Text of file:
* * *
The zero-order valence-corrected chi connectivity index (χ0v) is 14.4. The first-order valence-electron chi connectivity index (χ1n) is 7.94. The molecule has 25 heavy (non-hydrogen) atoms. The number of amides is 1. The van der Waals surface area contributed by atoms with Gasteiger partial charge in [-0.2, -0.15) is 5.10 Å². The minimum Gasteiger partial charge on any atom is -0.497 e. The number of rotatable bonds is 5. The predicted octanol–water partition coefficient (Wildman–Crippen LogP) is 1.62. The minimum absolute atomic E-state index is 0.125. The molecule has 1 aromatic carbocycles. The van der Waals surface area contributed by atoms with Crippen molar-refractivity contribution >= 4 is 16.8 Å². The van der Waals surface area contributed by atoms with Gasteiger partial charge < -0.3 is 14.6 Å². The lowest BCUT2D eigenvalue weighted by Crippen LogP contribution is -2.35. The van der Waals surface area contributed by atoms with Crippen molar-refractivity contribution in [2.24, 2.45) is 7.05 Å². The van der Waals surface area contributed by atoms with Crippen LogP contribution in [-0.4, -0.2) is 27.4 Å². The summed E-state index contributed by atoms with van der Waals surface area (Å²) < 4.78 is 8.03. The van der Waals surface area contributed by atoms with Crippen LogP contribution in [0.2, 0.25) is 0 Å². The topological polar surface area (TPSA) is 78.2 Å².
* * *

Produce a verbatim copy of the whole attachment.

The zero-order valence-corrected chi connectivity index (χ0v) is 14.4. The first-order valence-electron chi connectivity index (χ1n) is 7.94. The molecule has 25 heavy (non-hydrogen) atoms. The number of amides is 1. The van der Waals surface area contributed by atoms with Gasteiger partial charge in [-0.2, -0.15) is 5.10 Å². The minimum Gasteiger partial charge on any atom is -0.497 e. The number of rotatable bonds is 5. The predicted octanol–water partition coefficient (Wildman–Crippen LogP) is 1.62. The minimum absolute atomic E-state index is 0.125. The molecule has 1 aromatic carbocycles. The van der Waals surface area contributed by atoms with Crippen molar-refractivity contribution >= 4 is 16.8 Å². The van der Waals surface area contributed by atoms with Gasteiger partial charge < -0.3 is 14.6 Å². The lowest BCUT2D eigenvalue weighted by Crippen LogP contribution is -2.35. The van der Waals surface area contributed by atoms with Crippen molar-refractivity contribution in [2.24, 2.45) is 7.05 Å². The van der Waals surface area contributed by atoms with Crippen LogP contribution in [-0.4, -0.2) is 27.4 Å². The summed E-state index contributed by atoms with van der Waals surface area (Å²) < 4.78 is 8.03. The van der Waals surface area contributed by atoms with Crippen LogP contribution in [0.2, 0.25) is 0 Å². The topological polar surface area (TPSA) is 78.2 Å².